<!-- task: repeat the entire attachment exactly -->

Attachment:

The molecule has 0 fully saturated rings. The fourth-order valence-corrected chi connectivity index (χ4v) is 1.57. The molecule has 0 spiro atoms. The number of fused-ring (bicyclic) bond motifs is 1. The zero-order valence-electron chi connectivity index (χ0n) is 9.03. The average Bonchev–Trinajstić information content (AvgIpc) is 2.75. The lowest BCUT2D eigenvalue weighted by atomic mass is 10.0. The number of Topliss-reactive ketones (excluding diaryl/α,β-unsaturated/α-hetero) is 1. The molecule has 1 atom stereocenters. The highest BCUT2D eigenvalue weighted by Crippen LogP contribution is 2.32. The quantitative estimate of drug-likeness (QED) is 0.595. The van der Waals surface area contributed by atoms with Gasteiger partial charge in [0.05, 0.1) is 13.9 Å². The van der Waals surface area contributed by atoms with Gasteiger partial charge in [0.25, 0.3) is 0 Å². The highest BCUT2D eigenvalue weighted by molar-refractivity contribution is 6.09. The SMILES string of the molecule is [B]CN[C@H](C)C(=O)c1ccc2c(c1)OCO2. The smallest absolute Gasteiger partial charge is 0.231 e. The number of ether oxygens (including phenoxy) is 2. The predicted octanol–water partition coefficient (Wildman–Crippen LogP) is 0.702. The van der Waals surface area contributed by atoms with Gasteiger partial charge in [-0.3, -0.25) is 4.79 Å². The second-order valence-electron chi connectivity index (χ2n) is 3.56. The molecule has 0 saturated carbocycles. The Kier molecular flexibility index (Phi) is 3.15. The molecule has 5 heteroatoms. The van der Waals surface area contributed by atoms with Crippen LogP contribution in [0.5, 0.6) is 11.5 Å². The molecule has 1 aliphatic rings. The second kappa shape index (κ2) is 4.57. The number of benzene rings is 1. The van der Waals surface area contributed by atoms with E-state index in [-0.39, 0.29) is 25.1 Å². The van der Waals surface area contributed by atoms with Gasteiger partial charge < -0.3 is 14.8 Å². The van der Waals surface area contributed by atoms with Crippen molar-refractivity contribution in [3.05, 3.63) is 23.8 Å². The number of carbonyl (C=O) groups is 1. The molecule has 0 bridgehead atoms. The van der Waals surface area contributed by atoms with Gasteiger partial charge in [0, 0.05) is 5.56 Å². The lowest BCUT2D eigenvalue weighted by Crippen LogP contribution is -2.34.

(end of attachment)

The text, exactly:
The molecule has 0 fully saturated rings. The fourth-order valence-corrected chi connectivity index (χ4v) is 1.57. The molecule has 0 spiro atoms. The number of fused-ring (bicyclic) bond motifs is 1. The zero-order valence-electron chi connectivity index (χ0n) is 9.03. The average Bonchev–Trinajstić information content (AvgIpc) is 2.75. The lowest BCUT2D eigenvalue weighted by atomic mass is 10.0. The number of Topliss-reactive ketones (excluding diaryl/α,β-unsaturated/α-hetero) is 1. The molecule has 1 atom stereocenters. The highest BCUT2D eigenvalue weighted by Crippen LogP contribution is 2.32. The quantitative estimate of drug-likeness (QED) is 0.595. The van der Waals surface area contributed by atoms with Gasteiger partial charge in [0.05, 0.1) is 13.9 Å². The van der Waals surface area contributed by atoms with Gasteiger partial charge in [0.25, 0.3) is 0 Å². The highest BCUT2D eigenvalue weighted by molar-refractivity contribution is 6.09. The SMILES string of the molecule is [B]CN[C@H](C)C(=O)c1ccc2c(c1)OCO2. The smallest absolute Gasteiger partial charge is 0.231 e. The number of ether oxygens (including phenoxy) is 2. The predicted octanol–water partition coefficient (Wildman–Crippen LogP) is 0.702. The van der Waals surface area contributed by atoms with Gasteiger partial charge in [-0.3, -0.25) is 4.79 Å². The second-order valence-electron chi connectivity index (χ2n) is 3.56. The molecule has 0 saturated carbocycles. The Kier molecular flexibility index (Phi) is 3.15. The molecule has 5 heteroatoms. The van der Waals surface area contributed by atoms with Crippen LogP contribution in [0.5, 0.6) is 11.5 Å². The molecule has 1 aliphatic rings. The second kappa shape index (κ2) is 4.57. The number of benzene rings is 1. The van der Waals surface area contributed by atoms with E-state index in [-0.39, 0.29) is 25.1 Å². The van der Waals surface area contributed by atoms with Gasteiger partial charge < -0.3 is 14.8 Å². The van der Waals surface area contributed by atoms with Crippen molar-refractivity contribution in [3.05, 3.63) is 23.8 Å². The number of carbonyl (C=O) groups is 1. The molecule has 0 bridgehead atoms. The van der Waals surface area contributed by atoms with Gasteiger partial charge in [0, 0.05) is 5.56 Å². The lowest BCUT2D eigenvalue weighted by Crippen LogP contribution is -2.34.